SINGAPORE (Reuters) - VTTI, the storage arm of the world’s largest independent oil trader Vitol [VITOLV.UL], is scouting for investment opportunities in Southeast Asia to cater to the region’s rising demand for tank space, the head of its Asia business unit said.
The oil industry has absorbed at least 2 million cubic meters, about 12.6 million barrels, of storage in the past 18 months in Singapore, Malaysia and Indonesia following record fuel exports from China and a build-up in diesel supplies, according to Aernout Boot, general manager of VTTI Asia.
“There are more people looking for distillates tanks now than a year ago,” Boot, who is also general manager of ATT Tanjung Bin, VTTI’s Malaysia terminal, told Reuters.
The region is expected to see growing oil volumes, although selecting the right location to build a terminal is not straight forward, he said.
“People have the idea that Asian economies are all growing so it’s a slam dunk to invest in new projects, but that’s not really (the case),” Boot said.
While Southeast Asian countries are in general showing growth, they each have different regulations and their own state-run and domestic companies, Boot said.
“So in a lot of countries, it’s not easy to say we’re an outsider wanting to invest in terminal facilities. There are only a few places that tick the boxes.”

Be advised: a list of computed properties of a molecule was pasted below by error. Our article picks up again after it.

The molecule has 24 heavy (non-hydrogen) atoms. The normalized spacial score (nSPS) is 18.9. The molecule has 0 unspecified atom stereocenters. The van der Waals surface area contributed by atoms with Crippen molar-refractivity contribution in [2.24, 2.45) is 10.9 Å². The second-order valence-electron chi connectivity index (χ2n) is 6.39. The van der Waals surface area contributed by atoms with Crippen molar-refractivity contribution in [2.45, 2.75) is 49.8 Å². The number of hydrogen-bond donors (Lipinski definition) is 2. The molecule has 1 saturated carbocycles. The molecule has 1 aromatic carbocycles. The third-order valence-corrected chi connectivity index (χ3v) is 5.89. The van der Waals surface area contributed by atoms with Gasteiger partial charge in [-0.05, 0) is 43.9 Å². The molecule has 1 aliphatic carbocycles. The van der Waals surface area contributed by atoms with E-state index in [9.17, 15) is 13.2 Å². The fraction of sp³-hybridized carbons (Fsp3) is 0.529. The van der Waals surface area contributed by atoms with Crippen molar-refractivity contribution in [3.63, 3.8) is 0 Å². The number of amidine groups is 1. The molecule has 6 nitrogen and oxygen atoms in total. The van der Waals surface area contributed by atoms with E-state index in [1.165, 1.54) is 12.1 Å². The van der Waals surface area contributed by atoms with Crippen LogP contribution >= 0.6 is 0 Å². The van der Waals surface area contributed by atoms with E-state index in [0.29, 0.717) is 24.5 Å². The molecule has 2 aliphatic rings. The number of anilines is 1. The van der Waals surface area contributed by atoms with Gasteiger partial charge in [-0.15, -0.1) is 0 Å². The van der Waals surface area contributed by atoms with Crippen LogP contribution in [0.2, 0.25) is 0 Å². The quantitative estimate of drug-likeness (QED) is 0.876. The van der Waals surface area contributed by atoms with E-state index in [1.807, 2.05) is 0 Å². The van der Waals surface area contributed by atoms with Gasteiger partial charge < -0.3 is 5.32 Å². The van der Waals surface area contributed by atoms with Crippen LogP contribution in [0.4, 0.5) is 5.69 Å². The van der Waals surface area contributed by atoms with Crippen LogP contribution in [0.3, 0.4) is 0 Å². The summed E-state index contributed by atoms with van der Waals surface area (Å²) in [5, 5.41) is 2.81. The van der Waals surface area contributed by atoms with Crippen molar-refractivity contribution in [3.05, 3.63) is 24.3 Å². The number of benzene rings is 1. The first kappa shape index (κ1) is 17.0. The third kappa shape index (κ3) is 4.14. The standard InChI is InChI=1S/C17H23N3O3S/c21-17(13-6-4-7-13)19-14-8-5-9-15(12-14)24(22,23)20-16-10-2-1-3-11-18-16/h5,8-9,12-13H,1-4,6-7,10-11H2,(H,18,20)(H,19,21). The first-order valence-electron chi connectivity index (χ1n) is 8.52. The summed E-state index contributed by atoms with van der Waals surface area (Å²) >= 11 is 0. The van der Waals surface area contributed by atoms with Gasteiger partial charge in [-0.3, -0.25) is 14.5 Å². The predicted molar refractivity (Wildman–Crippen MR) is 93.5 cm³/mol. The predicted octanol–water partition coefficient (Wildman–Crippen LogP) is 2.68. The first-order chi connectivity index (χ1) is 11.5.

Rival storage operators Vopak and Germany’s Oiltanking have built terminals in Indonesia and Malaysia, while Trafigura’s [TRAFG.UL] joint venture Puma Energy is in Myanmar.
Oil volume through the Tanjung Bin terminal in Johor, Malaysia, which has a total storage capacity of 1.155 million cubic meters, has grown by 10 percent a year since 2014, according to Boot.
VTTI is now looking to add berths that will allow traders to increase the turnover of oil in storage tanks, Boot said.
Strong growth in India’s liquefied petroleum gas (LPG) import demand also points to a “huge opportunity”, although the company has no firm plans to enter the market, he said.
Boot also anticipates storage demand growing next year after China loosened restrictions on oil imports and exports for the independent refiners known as “teapots”.
“Teapots (are) setting up offices here, going to banks to get credit lines, so normally the next thing is that they’ll go to people like us for tanks,” Boot said.
“I haven’t spoken to them but it seems you could imagine that in 2017 we’ll have discussions with them because they’re short crude, long products.”
Reporting by Florence Tan and Jessica Jaganathan; Editing by Tom Hogue